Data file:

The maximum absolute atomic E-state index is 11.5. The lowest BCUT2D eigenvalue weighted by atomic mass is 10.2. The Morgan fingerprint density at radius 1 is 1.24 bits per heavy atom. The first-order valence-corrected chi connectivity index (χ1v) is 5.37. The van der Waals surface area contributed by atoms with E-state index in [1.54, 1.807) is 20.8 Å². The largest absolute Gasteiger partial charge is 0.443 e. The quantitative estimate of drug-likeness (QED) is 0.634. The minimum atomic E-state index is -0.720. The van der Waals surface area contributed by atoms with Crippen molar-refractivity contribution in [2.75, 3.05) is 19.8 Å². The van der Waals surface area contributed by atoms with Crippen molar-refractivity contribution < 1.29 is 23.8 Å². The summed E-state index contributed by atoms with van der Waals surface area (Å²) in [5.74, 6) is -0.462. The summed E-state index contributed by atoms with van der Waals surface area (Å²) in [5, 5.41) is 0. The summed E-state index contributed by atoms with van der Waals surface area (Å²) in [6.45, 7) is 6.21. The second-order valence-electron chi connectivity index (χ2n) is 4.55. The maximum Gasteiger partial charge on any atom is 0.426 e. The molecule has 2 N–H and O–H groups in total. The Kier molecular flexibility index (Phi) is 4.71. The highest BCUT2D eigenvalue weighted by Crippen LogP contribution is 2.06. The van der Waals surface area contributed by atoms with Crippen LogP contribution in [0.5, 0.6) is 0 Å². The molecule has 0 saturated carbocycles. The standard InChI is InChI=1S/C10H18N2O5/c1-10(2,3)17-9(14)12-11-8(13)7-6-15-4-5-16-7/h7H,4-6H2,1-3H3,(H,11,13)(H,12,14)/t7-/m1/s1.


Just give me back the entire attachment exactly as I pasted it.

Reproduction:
The maximum absolute atomic E-state index is 11.5. The lowest BCUT2D eigenvalue weighted by atomic mass is 10.2. The Morgan fingerprint density at radius 1 is 1.24 bits per heavy atom. The first-order valence-corrected chi connectivity index (χ1v) is 5.37. The van der Waals surface area contributed by atoms with E-state index in [1.54, 1.807) is 20.8 Å². The largest absolute Gasteiger partial charge is 0.443 e. The quantitative estimate of drug-likeness (QED) is 0.634. The minimum atomic E-state index is -0.720. The van der Waals surface area contributed by atoms with Crippen molar-refractivity contribution in [2.75, 3.05) is 19.8 Å². The van der Waals surface area contributed by atoms with Crippen molar-refractivity contribution < 1.29 is 23.8 Å². The summed E-state index contributed by atoms with van der Waals surface area (Å²) in [5.74, 6) is -0.462. The summed E-state index contributed by atoms with van der Waals surface area (Å²) in [5, 5.41) is 0. The summed E-state index contributed by atoms with van der Waals surface area (Å²) in [6.45, 7) is 6.21. The second-order valence-electron chi connectivity index (χ2n) is 4.55. The maximum Gasteiger partial charge on any atom is 0.426 e. The molecule has 2 N–H and O–H groups in total. The Kier molecular flexibility index (Phi) is 4.71. The highest BCUT2D eigenvalue weighted by Crippen LogP contribution is 2.06. The van der Waals surface area contributed by atoms with Crippen LogP contribution in [0.5, 0.6) is 0 Å². The molecule has 0 saturated carbocycles. The standard InChI is InChI=1S/C10H18N2O5/c1-10(2,3)17-9(14)12-11-8(13)7-6-15-4-5-16-7/h7H,4-6H2,1-3H3,(H,11,13)(H,12,14)/t7-/m1/s1.